Object-Oriented Programming — The Trillion Dollar Disaster
Why it’s time to move on from OOP
OOP is considered by many to be the crown jewel of computer science. The ultimate solution to code organization. The end to all our problems. The only true way to write our programs. Bestowed upon us by the one true God of programming himself…
Until…it’s not, and people start succumbing under the weight of abstractions, and the complex graph of promiscuously shared mutable objects. Precious time and brainpower are being spent thinking about “abstractions” and “design patterns” instead of solving real-world problems.
Many people have criticized Object-Oriented Programming, including very prominent software engineers. Heck, even the inventor of OOP himself is a well-known critic of modern OOP!
The ultimate goal of every software developer should be to write reliable code. Nothing else matters if the code is buggy and unreliable. And what is the best way to write code that is reliable? Simplicity. Simplicity is the opposite of complexity. Therefore our first and foremost responsibility as software developers should be to reduce code complexity.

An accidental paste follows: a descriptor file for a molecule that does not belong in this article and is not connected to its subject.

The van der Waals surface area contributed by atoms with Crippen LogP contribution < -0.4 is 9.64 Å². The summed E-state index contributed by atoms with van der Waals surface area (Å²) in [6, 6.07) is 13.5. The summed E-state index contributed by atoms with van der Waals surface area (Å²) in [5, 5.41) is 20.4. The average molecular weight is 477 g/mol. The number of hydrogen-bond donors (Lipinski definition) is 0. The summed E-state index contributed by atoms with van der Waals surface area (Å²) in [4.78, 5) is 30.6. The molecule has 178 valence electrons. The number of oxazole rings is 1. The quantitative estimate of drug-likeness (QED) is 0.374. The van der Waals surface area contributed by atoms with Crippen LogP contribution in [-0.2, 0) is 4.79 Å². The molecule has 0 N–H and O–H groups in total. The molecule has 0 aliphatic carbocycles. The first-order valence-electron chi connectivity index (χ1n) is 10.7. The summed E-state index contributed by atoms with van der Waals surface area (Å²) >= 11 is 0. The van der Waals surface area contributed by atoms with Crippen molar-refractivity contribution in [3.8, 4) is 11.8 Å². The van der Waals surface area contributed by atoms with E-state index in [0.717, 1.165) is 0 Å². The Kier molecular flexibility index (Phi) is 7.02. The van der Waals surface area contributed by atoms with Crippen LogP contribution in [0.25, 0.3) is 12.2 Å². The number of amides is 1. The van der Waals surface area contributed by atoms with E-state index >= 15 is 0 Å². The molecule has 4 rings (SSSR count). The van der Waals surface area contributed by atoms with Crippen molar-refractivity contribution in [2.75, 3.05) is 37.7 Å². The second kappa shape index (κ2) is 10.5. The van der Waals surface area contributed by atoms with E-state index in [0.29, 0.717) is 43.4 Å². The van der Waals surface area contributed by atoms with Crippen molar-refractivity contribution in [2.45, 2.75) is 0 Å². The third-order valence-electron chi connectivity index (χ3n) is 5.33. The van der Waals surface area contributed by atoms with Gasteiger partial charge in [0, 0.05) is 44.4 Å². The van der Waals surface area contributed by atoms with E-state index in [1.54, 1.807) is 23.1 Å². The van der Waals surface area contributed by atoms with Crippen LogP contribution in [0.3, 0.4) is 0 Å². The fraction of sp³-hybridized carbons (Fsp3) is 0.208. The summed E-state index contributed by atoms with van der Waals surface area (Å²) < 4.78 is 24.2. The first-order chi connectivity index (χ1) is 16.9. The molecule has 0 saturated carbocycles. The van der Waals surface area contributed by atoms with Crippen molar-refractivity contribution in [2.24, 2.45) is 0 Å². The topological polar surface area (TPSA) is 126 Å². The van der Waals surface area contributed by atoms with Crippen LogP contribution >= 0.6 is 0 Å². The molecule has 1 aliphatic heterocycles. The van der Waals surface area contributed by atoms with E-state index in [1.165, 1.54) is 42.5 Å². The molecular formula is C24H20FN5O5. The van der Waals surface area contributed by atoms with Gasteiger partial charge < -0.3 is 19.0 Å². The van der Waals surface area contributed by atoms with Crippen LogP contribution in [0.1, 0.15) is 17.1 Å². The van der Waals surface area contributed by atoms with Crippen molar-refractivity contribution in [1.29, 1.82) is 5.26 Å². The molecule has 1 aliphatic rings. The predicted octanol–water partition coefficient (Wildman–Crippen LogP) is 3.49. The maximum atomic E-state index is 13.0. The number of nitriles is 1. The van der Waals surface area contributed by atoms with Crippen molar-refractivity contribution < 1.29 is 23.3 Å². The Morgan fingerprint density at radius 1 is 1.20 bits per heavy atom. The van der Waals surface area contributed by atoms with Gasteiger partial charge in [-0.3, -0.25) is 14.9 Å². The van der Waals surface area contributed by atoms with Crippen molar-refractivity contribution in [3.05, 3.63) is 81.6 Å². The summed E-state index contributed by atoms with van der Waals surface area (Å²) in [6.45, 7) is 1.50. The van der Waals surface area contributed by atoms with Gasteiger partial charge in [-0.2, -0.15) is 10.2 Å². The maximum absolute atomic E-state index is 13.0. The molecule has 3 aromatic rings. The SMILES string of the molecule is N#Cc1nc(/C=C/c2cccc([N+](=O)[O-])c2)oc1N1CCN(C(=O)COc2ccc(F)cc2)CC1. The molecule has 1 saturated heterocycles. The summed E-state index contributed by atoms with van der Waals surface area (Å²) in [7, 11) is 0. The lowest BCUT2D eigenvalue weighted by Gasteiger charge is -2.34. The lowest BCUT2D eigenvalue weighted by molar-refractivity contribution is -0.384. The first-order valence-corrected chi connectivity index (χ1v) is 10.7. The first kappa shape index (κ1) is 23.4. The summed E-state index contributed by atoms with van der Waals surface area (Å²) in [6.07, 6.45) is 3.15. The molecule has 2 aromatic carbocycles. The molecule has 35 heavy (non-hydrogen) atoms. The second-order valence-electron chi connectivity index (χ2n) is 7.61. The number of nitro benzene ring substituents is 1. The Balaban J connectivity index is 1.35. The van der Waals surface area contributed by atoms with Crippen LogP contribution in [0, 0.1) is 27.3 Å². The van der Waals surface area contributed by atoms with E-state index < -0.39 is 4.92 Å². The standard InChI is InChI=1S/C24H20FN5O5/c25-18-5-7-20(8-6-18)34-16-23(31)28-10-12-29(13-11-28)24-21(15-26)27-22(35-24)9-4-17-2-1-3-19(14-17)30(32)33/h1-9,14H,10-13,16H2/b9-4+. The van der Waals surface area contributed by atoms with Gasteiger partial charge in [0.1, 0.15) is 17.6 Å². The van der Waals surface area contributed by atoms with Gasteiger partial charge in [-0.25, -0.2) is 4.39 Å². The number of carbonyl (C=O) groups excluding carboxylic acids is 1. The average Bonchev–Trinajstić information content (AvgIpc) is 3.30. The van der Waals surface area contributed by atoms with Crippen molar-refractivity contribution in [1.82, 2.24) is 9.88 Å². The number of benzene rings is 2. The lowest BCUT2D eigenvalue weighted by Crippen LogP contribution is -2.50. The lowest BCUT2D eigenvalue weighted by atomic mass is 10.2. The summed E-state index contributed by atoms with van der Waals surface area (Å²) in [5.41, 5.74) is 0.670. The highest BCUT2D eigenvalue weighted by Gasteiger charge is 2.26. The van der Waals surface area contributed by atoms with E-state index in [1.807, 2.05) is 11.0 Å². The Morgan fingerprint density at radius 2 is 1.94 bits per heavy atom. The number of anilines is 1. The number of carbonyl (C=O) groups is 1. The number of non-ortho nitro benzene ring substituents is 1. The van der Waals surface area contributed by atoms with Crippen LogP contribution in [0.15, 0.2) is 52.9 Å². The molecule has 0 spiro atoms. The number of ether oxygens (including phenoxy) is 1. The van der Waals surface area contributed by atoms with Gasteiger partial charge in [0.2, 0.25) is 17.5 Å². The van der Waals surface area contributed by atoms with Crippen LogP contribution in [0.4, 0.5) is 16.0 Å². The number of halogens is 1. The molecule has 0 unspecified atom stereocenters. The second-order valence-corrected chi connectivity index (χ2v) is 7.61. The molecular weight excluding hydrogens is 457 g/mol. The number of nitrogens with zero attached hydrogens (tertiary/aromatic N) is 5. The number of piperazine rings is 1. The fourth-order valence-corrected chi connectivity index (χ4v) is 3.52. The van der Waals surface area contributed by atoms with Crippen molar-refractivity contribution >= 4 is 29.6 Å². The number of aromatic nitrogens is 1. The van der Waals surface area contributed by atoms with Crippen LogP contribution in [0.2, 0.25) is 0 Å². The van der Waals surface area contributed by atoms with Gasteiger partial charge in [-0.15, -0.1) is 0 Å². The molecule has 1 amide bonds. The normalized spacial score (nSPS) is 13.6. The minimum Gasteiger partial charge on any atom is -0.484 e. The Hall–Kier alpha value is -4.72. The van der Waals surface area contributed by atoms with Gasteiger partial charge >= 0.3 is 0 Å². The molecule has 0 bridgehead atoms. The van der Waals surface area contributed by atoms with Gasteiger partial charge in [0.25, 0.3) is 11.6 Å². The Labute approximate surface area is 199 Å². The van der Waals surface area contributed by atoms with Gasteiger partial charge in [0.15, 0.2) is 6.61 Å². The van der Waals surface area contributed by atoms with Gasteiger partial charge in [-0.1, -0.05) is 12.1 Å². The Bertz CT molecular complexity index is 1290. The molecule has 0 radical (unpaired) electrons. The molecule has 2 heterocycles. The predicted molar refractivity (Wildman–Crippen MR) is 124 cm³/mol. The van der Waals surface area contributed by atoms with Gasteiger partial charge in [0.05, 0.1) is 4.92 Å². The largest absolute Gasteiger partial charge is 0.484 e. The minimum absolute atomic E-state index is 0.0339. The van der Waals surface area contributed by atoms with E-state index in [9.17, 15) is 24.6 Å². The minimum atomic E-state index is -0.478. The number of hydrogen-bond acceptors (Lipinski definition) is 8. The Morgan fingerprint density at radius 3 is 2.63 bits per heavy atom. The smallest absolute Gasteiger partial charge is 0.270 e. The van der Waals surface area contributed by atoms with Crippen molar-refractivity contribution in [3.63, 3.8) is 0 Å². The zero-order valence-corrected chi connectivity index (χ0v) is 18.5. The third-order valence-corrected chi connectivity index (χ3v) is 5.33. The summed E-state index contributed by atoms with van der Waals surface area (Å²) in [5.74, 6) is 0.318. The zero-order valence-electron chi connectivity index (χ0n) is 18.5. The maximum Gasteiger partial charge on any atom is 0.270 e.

I’ll be honest, I’m not a raving fan of object-orientation. Of course, this article is going to be biased. However, I have good reasons to dislike OOP.
I also understand that criticism of OOP is a very sensitive topic — I will probably offend many readers. However, I’m doing what I think is right. My goal is not to offend, but to raise awareness of the issues that OOP introduces.
I’m not criticizing Alan Kay’s OOP — he is a genius. I wish OOP was implemented the way he designed it. I’m criticizing the modern Java/C# approach to OOP.
I will also admit that I’m angry. Very angry. I think that it is plain wrong that OOP is considered the de-facto standard for code organization by many people, including those in very senior technical positions. It is also wrong that many mainstream languages don’t offer any other alternatives to code organization other than OOP.
Hell, I used to struggle a lot myself while working on OOP projects. And I had no single clue why I was struggling this much. Maybe I wasn’t good enough? I had to learn a couple more design patterns (I thought)! Eventually, I got completely burned out.
This post sums up my first-hand decade-long journey from Object-Oriented to Functional programming. I’ve seen it all. Unfortunately, no matter how hard I try, I can no longer find use cases for OOP. I have personally seen OOP projects fail because they become too complex to maintain.
Object oriented programs are offered as alternatives to correct ones…
— Edsger W. Dijkstra, pioneer of computer science
Object-Oriented Programming has been created with one goal in mind — to manage the complexity of procedural codebases. In other words, it was supposed to improve code organization. There’s no objective and open evidence that OOP is better than plain procedural programming.